Whether you are cultivating a new connection within your firm or working on a matter with someone you already know, take the time to seek out their opinions and listen to what they have to say. People like to be heard. They want to know they have a voice in what happens at work and that someone will listen to what they have to say. Rather than rattling off your ideas and opinions, make time to listen and let your colleagues know you value their thoughts and input. Taking the time to do this will help you build rapport with your co-workers.
Ask questions and provide solutions.
Every day, every meeting and every phone call are opportunities for you to determine what needs improvement, how things can be done differently or better, what problems exist and how they can be fixed, who you should connect with and how, and how you can inspire and motivate colleagues. Keeping these questions top of mind and being proactive about providing solutions will establish you as someone who is innovative, takes initiative and gets things done. When issues arise, colleagues will turn to you for solutions.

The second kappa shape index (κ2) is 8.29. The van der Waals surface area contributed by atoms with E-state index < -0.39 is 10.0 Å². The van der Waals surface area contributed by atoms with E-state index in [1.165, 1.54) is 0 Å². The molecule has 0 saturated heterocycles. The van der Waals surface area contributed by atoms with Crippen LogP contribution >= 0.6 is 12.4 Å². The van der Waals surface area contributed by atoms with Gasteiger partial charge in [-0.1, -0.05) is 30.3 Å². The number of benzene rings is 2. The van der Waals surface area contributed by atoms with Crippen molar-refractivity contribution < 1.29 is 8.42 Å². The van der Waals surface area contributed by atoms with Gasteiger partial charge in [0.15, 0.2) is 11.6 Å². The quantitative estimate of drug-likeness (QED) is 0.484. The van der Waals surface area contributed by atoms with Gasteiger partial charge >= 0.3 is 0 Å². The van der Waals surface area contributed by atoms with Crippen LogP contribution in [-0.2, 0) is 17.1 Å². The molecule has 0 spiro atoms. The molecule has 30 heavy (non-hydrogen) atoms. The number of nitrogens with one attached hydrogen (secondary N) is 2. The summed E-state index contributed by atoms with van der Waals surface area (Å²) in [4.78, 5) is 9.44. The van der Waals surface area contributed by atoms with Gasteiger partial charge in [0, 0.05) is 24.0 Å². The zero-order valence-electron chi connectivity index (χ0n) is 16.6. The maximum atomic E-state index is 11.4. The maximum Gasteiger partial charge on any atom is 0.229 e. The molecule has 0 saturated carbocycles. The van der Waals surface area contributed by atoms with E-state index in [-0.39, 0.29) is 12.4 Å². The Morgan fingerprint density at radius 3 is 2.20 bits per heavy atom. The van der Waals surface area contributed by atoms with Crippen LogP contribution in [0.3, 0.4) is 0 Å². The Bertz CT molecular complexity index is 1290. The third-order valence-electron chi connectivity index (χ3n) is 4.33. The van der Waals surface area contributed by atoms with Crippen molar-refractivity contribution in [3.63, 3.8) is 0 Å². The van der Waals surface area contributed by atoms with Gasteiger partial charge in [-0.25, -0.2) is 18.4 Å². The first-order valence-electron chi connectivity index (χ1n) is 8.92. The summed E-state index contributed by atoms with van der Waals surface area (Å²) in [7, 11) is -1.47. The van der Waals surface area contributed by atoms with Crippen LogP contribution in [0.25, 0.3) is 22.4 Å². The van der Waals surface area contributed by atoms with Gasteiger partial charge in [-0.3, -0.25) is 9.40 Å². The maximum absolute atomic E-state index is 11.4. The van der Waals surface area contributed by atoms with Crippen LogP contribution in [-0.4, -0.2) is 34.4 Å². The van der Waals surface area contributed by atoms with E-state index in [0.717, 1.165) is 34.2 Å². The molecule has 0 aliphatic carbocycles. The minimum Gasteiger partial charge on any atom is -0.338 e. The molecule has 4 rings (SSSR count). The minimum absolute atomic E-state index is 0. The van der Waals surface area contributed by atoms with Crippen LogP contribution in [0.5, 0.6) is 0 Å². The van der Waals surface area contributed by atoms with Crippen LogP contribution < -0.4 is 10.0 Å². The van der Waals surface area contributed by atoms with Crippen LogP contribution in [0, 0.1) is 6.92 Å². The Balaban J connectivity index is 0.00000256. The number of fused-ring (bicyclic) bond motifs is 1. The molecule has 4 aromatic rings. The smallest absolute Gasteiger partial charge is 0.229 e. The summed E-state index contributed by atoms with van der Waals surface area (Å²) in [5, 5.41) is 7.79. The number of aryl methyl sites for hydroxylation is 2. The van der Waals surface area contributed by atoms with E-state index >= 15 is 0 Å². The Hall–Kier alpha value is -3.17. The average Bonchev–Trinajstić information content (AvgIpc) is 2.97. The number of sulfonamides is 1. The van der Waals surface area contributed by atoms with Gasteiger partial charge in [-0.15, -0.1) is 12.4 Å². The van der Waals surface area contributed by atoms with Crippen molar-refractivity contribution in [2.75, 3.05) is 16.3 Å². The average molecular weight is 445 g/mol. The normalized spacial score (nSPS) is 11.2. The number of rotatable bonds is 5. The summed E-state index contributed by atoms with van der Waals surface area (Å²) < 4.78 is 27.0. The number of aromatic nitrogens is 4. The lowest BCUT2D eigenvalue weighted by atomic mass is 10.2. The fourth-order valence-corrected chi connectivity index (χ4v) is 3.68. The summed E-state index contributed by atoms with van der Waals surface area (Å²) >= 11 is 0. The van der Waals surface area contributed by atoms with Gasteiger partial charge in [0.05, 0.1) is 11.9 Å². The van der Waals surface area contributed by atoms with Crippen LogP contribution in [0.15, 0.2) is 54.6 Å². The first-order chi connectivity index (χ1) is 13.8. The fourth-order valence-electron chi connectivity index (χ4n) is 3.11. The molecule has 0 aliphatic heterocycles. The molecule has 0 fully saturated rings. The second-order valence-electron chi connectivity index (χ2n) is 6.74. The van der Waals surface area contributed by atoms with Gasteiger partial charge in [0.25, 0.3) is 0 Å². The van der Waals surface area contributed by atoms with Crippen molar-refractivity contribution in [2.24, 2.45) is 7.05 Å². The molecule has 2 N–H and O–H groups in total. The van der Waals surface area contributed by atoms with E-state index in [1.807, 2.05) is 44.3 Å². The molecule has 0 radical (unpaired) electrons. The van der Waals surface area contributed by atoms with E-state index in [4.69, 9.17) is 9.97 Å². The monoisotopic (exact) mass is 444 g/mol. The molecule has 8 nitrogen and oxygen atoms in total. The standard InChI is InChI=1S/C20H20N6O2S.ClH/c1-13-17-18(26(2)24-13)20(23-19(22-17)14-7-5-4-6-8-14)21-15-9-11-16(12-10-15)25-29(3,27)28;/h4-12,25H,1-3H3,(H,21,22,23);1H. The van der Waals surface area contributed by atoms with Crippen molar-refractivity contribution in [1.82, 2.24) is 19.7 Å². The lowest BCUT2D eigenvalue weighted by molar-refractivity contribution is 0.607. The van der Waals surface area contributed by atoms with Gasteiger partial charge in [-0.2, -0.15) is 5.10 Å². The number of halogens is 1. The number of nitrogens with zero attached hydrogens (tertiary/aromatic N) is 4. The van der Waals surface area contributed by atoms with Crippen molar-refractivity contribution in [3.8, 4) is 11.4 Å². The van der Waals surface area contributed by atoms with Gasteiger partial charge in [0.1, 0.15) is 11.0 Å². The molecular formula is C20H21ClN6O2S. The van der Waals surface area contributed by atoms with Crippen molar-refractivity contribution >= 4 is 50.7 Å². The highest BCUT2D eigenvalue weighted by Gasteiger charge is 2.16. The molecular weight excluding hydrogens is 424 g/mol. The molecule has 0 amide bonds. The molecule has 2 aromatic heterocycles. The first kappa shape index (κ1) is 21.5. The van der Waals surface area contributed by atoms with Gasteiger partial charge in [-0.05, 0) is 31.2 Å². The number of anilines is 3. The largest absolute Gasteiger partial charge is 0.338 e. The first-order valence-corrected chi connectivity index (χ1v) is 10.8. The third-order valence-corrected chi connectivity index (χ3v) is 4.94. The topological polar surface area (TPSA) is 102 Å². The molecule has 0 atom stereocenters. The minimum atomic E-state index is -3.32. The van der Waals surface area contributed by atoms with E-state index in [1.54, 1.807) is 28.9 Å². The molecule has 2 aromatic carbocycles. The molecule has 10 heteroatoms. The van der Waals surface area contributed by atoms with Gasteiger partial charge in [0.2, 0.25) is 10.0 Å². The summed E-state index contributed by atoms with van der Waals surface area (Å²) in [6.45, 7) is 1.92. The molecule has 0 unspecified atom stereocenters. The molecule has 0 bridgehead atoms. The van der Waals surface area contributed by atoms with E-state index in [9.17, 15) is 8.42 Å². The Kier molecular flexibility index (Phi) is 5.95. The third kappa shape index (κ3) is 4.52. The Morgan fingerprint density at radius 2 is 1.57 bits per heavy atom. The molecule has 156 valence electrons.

Develop internal champions.
When there is an initiative that is important to you or your clients, outline how your solution will benefit you and others within the firm. Develop talking points so you can easily explain your idea and its benefits. Think about your internal connections and determine who will support your proposal. These individuals can champion your cause to others within the firm who you don’t know. Equally important, determine who won’t support you and develop a strategy to win them over by going back to your talking points and highlighting what is in it for them, how it will benefit their clients and how it will benefit the firm.
If you are looking to improve your skills and broaden your sphere of influence, contact Dan McCormack & Associates and learn how executive coaching can help you become a powerful presence at your firm.
Understanding how to empower your staff can be a challenging task, one that has been made even more difficult during the past 14 months with many employees working remotely due to the coronavirus pandemic. Learning how to inspire and energize your team, while equipping them with the tools and knowledge needed to take on more responsibilities, will allow you to spend more time on matters that need your personal attention while empowering your team to take on new challenges.
Employees who feel empowered are more engaged at work. Forbes looked at data from more than 7,000 employees and found that those who felt they had a low level of empowerment rated their engagement at work in the 24th percentile while those who felt they had a high level of empowerment rated their engagement in the 79th percentile. Employee empowerment is associated with better job performance, increased commitment and higher job satisfaction. These employees are also more likely to generate new ideas, look for innovative ways to resolve issues, collaborate with colleagues and develop loyalty to their employer.